Article Text

Download PDFPDF
We are (paediatric) family: a peer-mentoring programme
  1. Stephanie Tolan
  1. North Central London Health Authority, London, UK
  1. Correspondence to Dr Stephanie Tolan, Paediatrics and Child Health, North Middlesex Hospital, London N18 1QX, UK; stephanietolan{at}nhs.net

Statistics from Altmetric.com

Introduction

Paediatric trainees receive formal support through the Royal College of Paediatrics and Child Health (RCPCH) in the form of clinical and educational supervision. While this is important, there is evidence to suggest that junior trainees learn the most from their colleagues on the shop floor through peer mentoring rather than in supervisor meetings.1

In 2014, the Paediatric Family Project was set up within the London Deanery to provide peer-mentoring support for first year paediatric specialty trainees (STs). Every new ST1 trainee, ‘the child’, is matched with a volunteer ST4 or above, ‘the parent,’ forming a ‘family’. This mirrors the system used throughout many universities and provides a more informal support service. A yearly survey is sent out to all participants and changes are made according to the responses.

This article will discuss the role of peer mentoring within paediatric training, drawing on experience and evidence from the Paediatric Family Project, before providing advice for the reader on how to run a successful peer-mentoring programme.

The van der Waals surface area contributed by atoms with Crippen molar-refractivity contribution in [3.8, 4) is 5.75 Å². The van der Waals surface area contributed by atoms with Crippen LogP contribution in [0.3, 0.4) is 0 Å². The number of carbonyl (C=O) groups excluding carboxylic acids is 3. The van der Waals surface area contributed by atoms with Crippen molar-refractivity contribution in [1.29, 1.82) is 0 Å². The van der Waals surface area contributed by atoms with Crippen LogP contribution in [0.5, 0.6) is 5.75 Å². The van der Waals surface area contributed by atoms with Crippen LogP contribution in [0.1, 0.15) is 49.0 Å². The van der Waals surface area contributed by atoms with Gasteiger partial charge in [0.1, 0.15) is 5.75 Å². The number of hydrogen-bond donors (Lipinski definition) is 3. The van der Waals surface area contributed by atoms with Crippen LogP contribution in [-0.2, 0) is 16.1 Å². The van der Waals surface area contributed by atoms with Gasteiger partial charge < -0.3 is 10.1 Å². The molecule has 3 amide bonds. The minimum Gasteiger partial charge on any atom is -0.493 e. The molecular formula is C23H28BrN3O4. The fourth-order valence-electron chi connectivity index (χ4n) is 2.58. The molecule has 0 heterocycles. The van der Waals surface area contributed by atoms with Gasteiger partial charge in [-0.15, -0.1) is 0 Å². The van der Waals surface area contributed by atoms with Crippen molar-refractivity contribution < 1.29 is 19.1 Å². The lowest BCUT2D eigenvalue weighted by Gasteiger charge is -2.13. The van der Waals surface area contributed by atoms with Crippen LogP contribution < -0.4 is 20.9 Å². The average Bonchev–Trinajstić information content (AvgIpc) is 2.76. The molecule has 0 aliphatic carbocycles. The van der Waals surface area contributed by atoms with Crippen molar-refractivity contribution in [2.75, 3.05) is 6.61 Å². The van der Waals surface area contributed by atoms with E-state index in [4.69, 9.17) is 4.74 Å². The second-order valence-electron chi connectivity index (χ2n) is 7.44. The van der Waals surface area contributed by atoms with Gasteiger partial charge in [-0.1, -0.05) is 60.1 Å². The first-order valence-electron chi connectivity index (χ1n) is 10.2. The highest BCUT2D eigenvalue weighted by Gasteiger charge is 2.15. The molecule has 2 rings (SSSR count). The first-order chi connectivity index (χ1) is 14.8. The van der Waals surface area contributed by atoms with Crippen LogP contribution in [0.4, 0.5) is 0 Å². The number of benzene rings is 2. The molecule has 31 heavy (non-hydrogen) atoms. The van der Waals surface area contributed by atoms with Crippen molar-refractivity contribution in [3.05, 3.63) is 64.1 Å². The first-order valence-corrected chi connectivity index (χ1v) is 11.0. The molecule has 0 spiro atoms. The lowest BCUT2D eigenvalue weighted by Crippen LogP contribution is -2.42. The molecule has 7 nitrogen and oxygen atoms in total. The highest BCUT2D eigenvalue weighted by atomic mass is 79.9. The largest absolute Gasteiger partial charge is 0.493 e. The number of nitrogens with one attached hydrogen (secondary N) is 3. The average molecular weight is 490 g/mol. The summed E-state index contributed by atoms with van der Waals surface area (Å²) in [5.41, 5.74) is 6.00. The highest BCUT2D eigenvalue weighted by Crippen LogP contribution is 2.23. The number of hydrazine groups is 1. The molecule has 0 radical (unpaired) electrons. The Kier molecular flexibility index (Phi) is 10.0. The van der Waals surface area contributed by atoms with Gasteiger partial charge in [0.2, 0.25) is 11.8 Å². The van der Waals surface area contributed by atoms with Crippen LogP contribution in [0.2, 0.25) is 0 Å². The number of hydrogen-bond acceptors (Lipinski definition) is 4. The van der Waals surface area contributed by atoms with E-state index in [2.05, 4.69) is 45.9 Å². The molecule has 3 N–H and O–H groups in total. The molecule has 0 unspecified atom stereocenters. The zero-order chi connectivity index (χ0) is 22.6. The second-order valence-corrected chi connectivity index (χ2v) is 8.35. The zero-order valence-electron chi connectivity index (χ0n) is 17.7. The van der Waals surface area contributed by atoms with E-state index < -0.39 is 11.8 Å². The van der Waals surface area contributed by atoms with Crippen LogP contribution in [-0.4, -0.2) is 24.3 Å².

What is peer mentoring and why is it useful?

The RCPCH defines peer mentoring as a mentoring relationship between individuals who are: ‘equal in age, experience and rank’.1 In the workplace, this typically manifests as senior trainees providing peer mentorship for junior trainees. This differs from clinical and educational supervision. The RCPCH uses the General Medical Council definition of a supervisor: ‘a trainer who is selected and appropriately trained to be responsible for the overall supervision and management of a specified trainee’s educational progress.’2 Formal supervision is often constrained by time limitations and the need to address specific portfolio-based outcomes. Mentorship is usually mentee led, meaning that the mentee takes the responsibility …

View Full Text

Footnotes

  • Funding The authors have not declared a specific grant for this research from any funding agency in the public, commercial or not-for-profit sectors.

  • Competing interests None declared.

  • Provenance and peer review Commissioned; externally peer reviewed.

Request Permissions

If you wish to reuse any or all of this article please use the link below which will take you to the Copyright Clearance Center’s RightsLink service. You will be able to get a quick price and instant permission to reuse the content in many different ways.